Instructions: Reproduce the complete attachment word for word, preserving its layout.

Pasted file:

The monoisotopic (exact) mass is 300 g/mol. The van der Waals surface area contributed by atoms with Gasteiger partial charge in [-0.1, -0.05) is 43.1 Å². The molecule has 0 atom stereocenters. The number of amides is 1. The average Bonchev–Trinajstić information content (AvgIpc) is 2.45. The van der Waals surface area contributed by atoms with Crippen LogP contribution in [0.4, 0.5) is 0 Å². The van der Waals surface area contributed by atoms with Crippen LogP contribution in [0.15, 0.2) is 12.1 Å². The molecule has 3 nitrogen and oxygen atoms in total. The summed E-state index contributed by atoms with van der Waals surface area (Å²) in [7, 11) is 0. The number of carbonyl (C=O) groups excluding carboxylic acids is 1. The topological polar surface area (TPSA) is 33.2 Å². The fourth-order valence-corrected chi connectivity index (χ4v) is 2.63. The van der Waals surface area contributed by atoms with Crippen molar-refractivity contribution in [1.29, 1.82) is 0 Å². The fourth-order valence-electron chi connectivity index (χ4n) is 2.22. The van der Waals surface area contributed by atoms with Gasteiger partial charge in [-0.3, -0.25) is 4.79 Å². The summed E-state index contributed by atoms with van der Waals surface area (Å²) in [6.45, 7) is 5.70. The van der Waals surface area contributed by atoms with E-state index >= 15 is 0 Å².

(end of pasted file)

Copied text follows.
The monoisotopic (exact) mass is 300 g/mol. The van der Waals surface area contributed by atoms with Gasteiger partial charge in [-0.1, -0.05) is 43.1 Å². The molecule has 0 atom stereocenters. The number of amides is 1. The average Bonchev–Trinajstić information content (AvgIpc) is 2.45. The van der Waals surface area contributed by atoms with Crippen LogP contribution in [0.4, 0.5) is 0 Å². The van der Waals surface area contributed by atoms with Crippen LogP contribution in [0.15, 0.2) is 12.1 Å². The molecule has 3 nitrogen and oxygen atoms in total. The summed E-state index contributed by atoms with van der Waals surface area (Å²) in [7, 11) is 0. The number of carbonyl (C=O) groups excluding carboxylic acids is 1. The topological polar surface area (TPSA) is 33.2 Å². The fourth-order valence-corrected chi connectivity index (χ4v) is 2.63. The van der Waals surface area contributed by atoms with Crippen molar-refractivity contribution in [1.29, 1.82) is 0 Å². The fourth-order valence-electron chi connectivity index (χ4n) is 2.22. The van der Waals surface area contributed by atoms with Gasteiger partial charge in [-0.3, -0.25) is 4.79 Å². The summed E-state index contributed by atoms with van der Waals surface area (Å²) in [6.45, 7) is 5.70. The van der Waals surface area contributed by atoms with E-state index >= 15 is 0 Å².